Biol 422 / CVSC 439-
Updated : 2016/01/08
- BSC 428; 8227; email@example.com
- At long last - nothing new to add here
Class Meetings take the form of weekly meetings with your research
data collection and analysis
- Developing a polished
draft of your thesis paper through the results section.
This term you will finish
work on your project, your final paper, your disemination activities,
and fully participate in our program of assessment. More specifically:
Achievement Objectives for
this term: students will:
(1) Develop a scholarly
discussion section to their seminar papers. The aim of this part
of the document will be to integrate the results of their work with
established scholarship in the area.
(2) Develop a
final scientific abstract based on the results of their research .
(3) Produce a final thesis document
by incorporating revised versions of all
previous sections, adding in discussion and literature cited
(4) Develop a research
poster or oral presentation for presenation at the Ohio Academy
of Sciences Meeting (be sure to include any Wilds faculty that supported your work as coauthors).
(5) Attend and participate in all Science Week activities.
(6) Complete the senior exit assessment process
Course Leaning Objectives
extend directly from the Biology Department's Learning
Goals. In particular, the learning objectives for this
course emphasize Biology Department Learning Goals 2-4. As
a result of successfully completing this course, students will:
- Understand how to develop a scholarly discussion
section for their seminar paper.
- Understand the roles and requirements for all of
the important sections of their seminar paper
- Understand how to develop a scholarly poster or
standard scientific talk for presentation at a professional meeting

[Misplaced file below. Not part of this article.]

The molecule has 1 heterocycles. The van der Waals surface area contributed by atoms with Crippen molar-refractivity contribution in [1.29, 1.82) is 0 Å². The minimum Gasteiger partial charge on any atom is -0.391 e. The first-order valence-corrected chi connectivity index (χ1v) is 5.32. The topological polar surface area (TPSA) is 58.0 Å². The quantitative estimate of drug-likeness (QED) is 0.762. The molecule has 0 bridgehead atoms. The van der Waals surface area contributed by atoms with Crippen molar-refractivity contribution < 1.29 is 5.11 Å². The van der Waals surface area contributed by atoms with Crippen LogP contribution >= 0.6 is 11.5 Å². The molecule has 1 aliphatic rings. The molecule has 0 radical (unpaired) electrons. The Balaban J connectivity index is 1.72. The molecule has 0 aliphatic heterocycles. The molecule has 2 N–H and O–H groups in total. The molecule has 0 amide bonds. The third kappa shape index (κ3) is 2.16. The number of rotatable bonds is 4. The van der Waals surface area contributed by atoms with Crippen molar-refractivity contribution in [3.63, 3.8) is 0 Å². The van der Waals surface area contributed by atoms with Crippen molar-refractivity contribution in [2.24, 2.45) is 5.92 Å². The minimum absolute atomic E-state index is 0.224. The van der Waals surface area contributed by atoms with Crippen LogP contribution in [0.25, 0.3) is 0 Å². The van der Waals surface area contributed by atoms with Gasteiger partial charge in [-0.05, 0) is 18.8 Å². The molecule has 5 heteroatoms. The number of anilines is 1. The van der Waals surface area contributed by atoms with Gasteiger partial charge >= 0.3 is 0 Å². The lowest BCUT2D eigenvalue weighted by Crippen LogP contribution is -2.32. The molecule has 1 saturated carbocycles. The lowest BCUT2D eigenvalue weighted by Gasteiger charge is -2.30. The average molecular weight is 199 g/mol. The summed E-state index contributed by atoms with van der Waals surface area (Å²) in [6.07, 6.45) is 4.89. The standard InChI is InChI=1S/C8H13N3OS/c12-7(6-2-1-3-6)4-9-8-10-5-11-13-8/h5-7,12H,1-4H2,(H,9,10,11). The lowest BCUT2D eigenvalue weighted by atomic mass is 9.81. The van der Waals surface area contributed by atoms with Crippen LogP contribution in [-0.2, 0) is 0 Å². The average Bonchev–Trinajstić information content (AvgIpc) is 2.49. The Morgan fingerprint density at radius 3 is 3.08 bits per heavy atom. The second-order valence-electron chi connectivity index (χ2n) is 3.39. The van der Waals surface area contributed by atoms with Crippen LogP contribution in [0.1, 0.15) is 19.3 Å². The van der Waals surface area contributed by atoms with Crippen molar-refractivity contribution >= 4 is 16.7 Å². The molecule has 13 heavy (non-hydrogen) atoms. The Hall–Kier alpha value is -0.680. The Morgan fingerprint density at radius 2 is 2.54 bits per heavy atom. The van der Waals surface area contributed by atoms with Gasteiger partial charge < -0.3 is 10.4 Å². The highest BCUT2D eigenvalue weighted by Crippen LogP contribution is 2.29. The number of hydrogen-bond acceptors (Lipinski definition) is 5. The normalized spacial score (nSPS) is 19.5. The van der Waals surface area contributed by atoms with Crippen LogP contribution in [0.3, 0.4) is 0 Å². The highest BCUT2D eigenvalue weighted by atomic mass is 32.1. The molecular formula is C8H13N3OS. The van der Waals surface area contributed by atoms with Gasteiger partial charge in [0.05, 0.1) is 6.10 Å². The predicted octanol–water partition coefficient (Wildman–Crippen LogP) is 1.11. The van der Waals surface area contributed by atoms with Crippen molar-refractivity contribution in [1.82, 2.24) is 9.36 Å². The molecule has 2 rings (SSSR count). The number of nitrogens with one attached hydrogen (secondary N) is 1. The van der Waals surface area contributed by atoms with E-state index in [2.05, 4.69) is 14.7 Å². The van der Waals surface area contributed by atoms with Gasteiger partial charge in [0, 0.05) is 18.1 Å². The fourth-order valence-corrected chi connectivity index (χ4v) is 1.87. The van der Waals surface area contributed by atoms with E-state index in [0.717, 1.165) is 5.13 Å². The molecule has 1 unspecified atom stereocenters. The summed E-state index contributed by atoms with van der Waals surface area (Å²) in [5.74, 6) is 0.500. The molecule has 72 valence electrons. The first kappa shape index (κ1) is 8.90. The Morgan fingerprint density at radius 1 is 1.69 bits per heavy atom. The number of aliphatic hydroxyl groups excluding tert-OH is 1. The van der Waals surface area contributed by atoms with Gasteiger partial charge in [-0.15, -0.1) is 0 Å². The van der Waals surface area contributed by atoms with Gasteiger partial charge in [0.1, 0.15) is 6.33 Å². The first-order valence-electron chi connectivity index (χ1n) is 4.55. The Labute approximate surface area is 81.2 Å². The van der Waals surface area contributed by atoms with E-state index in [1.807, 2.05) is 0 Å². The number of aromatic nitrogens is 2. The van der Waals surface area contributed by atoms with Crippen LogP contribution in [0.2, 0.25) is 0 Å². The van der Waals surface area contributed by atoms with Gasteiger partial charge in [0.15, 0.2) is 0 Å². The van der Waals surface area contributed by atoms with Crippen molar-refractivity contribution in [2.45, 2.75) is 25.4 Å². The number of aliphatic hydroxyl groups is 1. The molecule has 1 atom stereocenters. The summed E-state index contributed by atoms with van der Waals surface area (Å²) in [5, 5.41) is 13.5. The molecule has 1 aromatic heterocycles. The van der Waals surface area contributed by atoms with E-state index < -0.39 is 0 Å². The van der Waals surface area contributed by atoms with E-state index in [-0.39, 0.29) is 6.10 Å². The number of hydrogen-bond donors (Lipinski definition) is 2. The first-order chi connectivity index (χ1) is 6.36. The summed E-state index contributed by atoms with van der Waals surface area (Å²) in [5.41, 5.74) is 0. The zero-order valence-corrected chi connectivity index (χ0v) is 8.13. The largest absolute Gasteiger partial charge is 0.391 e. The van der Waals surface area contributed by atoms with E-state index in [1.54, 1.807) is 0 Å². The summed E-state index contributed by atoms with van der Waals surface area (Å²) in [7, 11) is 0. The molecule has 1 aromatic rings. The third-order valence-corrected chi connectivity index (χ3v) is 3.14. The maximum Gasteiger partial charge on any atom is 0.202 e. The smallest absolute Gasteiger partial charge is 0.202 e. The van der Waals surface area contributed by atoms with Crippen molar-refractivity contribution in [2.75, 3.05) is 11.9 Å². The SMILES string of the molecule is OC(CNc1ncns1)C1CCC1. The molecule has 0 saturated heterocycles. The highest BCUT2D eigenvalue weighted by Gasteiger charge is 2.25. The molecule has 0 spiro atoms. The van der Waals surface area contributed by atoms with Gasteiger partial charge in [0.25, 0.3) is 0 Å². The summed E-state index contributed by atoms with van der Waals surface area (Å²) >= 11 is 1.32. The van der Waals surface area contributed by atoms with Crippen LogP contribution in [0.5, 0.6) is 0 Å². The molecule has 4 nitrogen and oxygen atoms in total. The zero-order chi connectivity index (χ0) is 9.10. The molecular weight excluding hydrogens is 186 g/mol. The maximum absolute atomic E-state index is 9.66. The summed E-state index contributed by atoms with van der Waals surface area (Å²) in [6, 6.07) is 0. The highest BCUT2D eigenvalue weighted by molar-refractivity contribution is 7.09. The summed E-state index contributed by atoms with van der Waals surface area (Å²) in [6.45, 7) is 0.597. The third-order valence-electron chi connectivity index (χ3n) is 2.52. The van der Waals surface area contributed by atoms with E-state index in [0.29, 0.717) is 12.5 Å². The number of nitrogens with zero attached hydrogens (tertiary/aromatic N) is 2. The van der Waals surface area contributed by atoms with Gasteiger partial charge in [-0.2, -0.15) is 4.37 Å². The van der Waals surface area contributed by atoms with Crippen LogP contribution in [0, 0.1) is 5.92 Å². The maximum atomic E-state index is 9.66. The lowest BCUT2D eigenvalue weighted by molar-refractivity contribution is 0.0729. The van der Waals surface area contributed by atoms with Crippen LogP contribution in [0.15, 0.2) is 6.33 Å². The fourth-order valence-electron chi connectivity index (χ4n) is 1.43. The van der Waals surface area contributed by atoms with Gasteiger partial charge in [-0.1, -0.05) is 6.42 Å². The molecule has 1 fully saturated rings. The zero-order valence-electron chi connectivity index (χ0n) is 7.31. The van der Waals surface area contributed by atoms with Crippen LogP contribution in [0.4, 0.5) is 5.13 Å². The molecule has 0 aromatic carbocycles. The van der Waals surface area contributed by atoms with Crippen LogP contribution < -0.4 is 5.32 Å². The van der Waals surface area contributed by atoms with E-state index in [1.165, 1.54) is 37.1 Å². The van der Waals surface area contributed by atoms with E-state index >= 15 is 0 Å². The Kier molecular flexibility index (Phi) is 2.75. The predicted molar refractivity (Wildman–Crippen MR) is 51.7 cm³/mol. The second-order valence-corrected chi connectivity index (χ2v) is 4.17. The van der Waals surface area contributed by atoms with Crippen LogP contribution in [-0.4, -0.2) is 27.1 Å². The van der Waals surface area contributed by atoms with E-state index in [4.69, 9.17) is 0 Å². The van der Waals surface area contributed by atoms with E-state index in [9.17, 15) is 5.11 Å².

So What is a Discussion
Simply put, your discussion is that part of your paper in which
interpret the findings you presented in the results section.
There are often two challenges to consider. First, in and of
themselves, what do your findings suggest about issues raised in your
questions? If you posed predictions, did the data seem to
support your hypotheses? If so (or even if not) in what
ways? Your second challenge is to review the literature related
to your work and consider how your findings integrate into insights
that already exist in the literature? How has the body of
scholarship related to your questions been changed by what you
observed? Finally, you may want to consider what the
next steps might be and how insights could be improved through
modifications of the procedure you followed.
How Different is the Abtract to
What you Submitted to OAS?
The abstract you will place at the front of
final document can be developed from the abstract you submitted to the
Ohio Academy of Science in the Fall. The major difference will be
that you should incoporate final results and interpretations as derived
from your discussion section.
will generally have at least one regularly scheduled meeting with your
advisor each week. Times for these weekly meetings will be
during the first week of classes.
in the semester,
each student will be responsible for turning in a proposed time-line
benchmarks along the path to project completion and estimates the time
required for each component. In addition, it is the